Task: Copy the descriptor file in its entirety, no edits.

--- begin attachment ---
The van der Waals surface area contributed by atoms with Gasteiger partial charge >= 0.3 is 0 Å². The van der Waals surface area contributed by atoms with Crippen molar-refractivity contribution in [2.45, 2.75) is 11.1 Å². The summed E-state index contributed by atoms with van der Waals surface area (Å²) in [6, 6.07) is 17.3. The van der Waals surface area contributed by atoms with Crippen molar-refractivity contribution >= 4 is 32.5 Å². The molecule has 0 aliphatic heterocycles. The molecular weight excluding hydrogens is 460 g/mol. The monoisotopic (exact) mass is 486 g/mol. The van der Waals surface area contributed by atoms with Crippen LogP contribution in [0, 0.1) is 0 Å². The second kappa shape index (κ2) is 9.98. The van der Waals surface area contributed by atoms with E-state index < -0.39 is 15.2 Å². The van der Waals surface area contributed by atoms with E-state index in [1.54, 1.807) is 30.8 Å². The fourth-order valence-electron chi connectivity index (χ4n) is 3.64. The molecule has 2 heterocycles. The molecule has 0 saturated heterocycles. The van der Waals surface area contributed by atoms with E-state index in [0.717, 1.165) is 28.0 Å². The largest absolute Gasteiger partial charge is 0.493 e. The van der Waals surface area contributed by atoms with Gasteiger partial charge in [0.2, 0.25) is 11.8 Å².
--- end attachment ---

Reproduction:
The van der Waals surface area contributed by atoms with Gasteiger partial charge >= 0.3 is 0 Å². The van der Waals surface area contributed by atoms with Crippen molar-refractivity contribution in [2.45, 2.75) is 11.1 Å². The summed E-state index contributed by atoms with van der Waals surface area (Å²) in [6, 6.07) is 17.3. The van der Waals surface area contributed by atoms with Crippen molar-refractivity contribution >= 4 is 32.5 Å². The molecule has 0 aliphatic heterocycles. The molecular weight excluding hydrogens is 460 g/mol. The monoisotopic (exact) mass is 486 g/mol. The van der Waals surface area contributed by atoms with Crippen LogP contribution in [0, 0.1) is 0 Å². The second kappa shape index (κ2) is 9.98. The van der Waals surface area contributed by atoms with E-state index < -0.39 is 15.2 Å². The van der Waals surface area contributed by atoms with E-state index in [1.54, 1.807) is 30.8 Å². The fourth-order valence-electron chi connectivity index (χ4n) is 3.64. The molecule has 2 heterocycles. The molecule has 0 saturated heterocycles. The van der Waals surface area contributed by atoms with E-state index in [0.717, 1.165) is 28.0 Å². The largest absolute Gasteiger partial charge is 0.493 e. The van der Waals surface area contributed by atoms with Gasteiger partial charge in [0.2, 0.25) is 11.8 Å².